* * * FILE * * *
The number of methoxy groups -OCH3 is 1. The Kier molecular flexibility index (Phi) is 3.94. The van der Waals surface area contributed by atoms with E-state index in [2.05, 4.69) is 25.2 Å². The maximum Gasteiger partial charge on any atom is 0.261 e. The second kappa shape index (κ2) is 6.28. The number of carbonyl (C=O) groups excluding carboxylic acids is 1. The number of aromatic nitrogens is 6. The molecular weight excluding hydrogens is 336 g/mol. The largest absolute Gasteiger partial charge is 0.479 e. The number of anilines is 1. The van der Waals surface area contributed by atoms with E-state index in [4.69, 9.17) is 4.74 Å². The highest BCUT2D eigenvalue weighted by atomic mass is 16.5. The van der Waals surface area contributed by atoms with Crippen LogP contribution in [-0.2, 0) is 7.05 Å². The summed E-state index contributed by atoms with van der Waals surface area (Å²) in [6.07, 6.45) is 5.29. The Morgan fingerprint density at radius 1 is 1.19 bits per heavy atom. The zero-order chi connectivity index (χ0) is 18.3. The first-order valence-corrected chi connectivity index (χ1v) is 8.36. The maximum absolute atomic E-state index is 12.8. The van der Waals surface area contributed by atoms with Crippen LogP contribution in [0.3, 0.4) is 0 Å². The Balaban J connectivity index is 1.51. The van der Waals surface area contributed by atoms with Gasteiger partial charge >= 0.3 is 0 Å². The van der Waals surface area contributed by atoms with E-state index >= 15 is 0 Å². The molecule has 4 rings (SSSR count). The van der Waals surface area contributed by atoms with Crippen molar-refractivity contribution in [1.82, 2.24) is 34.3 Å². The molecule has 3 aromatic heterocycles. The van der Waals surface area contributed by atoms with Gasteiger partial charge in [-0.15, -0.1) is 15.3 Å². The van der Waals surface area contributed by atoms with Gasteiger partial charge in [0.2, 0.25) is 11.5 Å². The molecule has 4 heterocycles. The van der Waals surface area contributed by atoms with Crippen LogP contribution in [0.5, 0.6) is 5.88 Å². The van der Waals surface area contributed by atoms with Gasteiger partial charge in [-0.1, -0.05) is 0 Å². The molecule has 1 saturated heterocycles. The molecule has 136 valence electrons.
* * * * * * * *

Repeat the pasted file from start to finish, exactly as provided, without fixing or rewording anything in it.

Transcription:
The number of methoxy groups -OCH3 is 1. The Kier molecular flexibility index (Phi) is 3.94. The van der Waals surface area contributed by atoms with E-state index in [2.05, 4.69) is 25.2 Å². The maximum Gasteiger partial charge on any atom is 0.261 e. The second kappa shape index (κ2) is 6.28. The number of carbonyl (C=O) groups excluding carboxylic acids is 1. The number of aromatic nitrogens is 6. The molecular weight excluding hydrogens is 336 g/mol. The largest absolute Gasteiger partial charge is 0.479 e. The number of anilines is 1. The van der Waals surface area contributed by atoms with E-state index in [4.69, 9.17) is 4.74 Å². The highest BCUT2D eigenvalue weighted by atomic mass is 16.5. The van der Waals surface area contributed by atoms with Crippen LogP contribution in [-0.2, 0) is 7.05 Å². The summed E-state index contributed by atoms with van der Waals surface area (Å²) in [6.07, 6.45) is 5.29. The Morgan fingerprint density at radius 1 is 1.19 bits per heavy atom. The zero-order chi connectivity index (χ0) is 18.3. The first-order valence-corrected chi connectivity index (χ1v) is 8.36. The maximum absolute atomic E-state index is 12.8. The van der Waals surface area contributed by atoms with Crippen LogP contribution in [0.3, 0.4) is 0 Å². The Balaban J connectivity index is 1.51. The van der Waals surface area contributed by atoms with Gasteiger partial charge >= 0.3 is 0 Å². The van der Waals surface area contributed by atoms with E-state index >= 15 is 0 Å². The molecule has 4 rings (SSSR count). The van der Waals surface area contributed by atoms with Crippen molar-refractivity contribution in [1.82, 2.24) is 34.3 Å². The molecule has 3 aromatic heterocycles. The van der Waals surface area contributed by atoms with Gasteiger partial charge in [-0.15, -0.1) is 15.3 Å². The van der Waals surface area contributed by atoms with Gasteiger partial charge in [0.2, 0.25) is 11.5 Å². The molecule has 4 heterocycles. The van der Waals surface area contributed by atoms with Crippen LogP contribution in [0.5, 0.6) is 5.88 Å². The van der Waals surface area contributed by atoms with Gasteiger partial charge in [-0.1, -0.05) is 0 Å². The molecule has 1 saturated heterocycles. The molecule has 136 valence electrons.